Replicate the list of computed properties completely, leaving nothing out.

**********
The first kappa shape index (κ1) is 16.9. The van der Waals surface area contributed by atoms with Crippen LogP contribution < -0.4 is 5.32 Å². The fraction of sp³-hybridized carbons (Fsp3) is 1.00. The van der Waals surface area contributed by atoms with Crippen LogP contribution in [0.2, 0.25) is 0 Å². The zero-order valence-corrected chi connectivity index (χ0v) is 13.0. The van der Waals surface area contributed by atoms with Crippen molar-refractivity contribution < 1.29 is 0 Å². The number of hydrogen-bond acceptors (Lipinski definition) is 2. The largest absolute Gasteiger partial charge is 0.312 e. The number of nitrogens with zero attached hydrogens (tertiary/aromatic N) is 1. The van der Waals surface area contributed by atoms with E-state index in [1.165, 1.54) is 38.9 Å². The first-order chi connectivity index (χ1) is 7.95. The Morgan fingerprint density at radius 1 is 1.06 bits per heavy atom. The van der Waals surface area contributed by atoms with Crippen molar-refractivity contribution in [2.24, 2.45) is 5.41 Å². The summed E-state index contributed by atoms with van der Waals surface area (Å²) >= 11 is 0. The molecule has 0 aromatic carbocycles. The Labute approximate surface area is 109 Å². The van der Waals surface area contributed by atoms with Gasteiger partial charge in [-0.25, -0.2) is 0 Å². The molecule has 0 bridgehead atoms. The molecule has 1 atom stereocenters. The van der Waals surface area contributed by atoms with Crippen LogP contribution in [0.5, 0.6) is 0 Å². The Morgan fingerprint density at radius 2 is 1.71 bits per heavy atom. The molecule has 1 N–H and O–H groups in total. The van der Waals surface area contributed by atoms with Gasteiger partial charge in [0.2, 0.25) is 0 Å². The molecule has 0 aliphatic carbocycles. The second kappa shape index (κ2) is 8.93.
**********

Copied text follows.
The first kappa shape index (κ1) is 16.9. The van der Waals surface area contributed by atoms with Crippen LogP contribution < -0.4 is 5.32 Å². The fraction of sp³-hybridized carbons (Fsp3) is 1.00. The van der Waals surface area contributed by atoms with Crippen LogP contribution in [0.2, 0.25) is 0 Å². The zero-order valence-corrected chi connectivity index (χ0v) is 13.0. The van der Waals surface area contributed by atoms with Crippen molar-refractivity contribution < 1.29 is 0 Å². The number of hydrogen-bond acceptors (Lipinski definition) is 2. The largest absolute Gasteiger partial charge is 0.312 e. The number of nitrogens with zero attached hydrogens (tertiary/aromatic N) is 1. The van der Waals surface area contributed by atoms with E-state index in [1.165, 1.54) is 38.9 Å². The first-order chi connectivity index (χ1) is 7.95. The Morgan fingerprint density at radius 1 is 1.06 bits per heavy atom. The van der Waals surface area contributed by atoms with Crippen molar-refractivity contribution in [2.24, 2.45) is 5.41 Å². The summed E-state index contributed by atoms with van der Waals surface area (Å²) >= 11 is 0. The molecule has 0 aromatic carbocycles. The Labute approximate surface area is 109 Å². The van der Waals surface area contributed by atoms with Gasteiger partial charge in [-0.25, -0.2) is 0 Å². The molecule has 0 bridgehead atoms. The molecule has 1 atom stereocenters. The van der Waals surface area contributed by atoms with Crippen LogP contribution in [0.5, 0.6) is 0 Å². The Morgan fingerprint density at radius 2 is 1.71 bits per heavy atom. The molecule has 1 N–H and O–H groups in total. The van der Waals surface area contributed by atoms with Gasteiger partial charge in [0.2, 0.25) is 0 Å². The molecule has 0 aliphatic carbocycles. The second kappa shape index (κ2) is 8.93.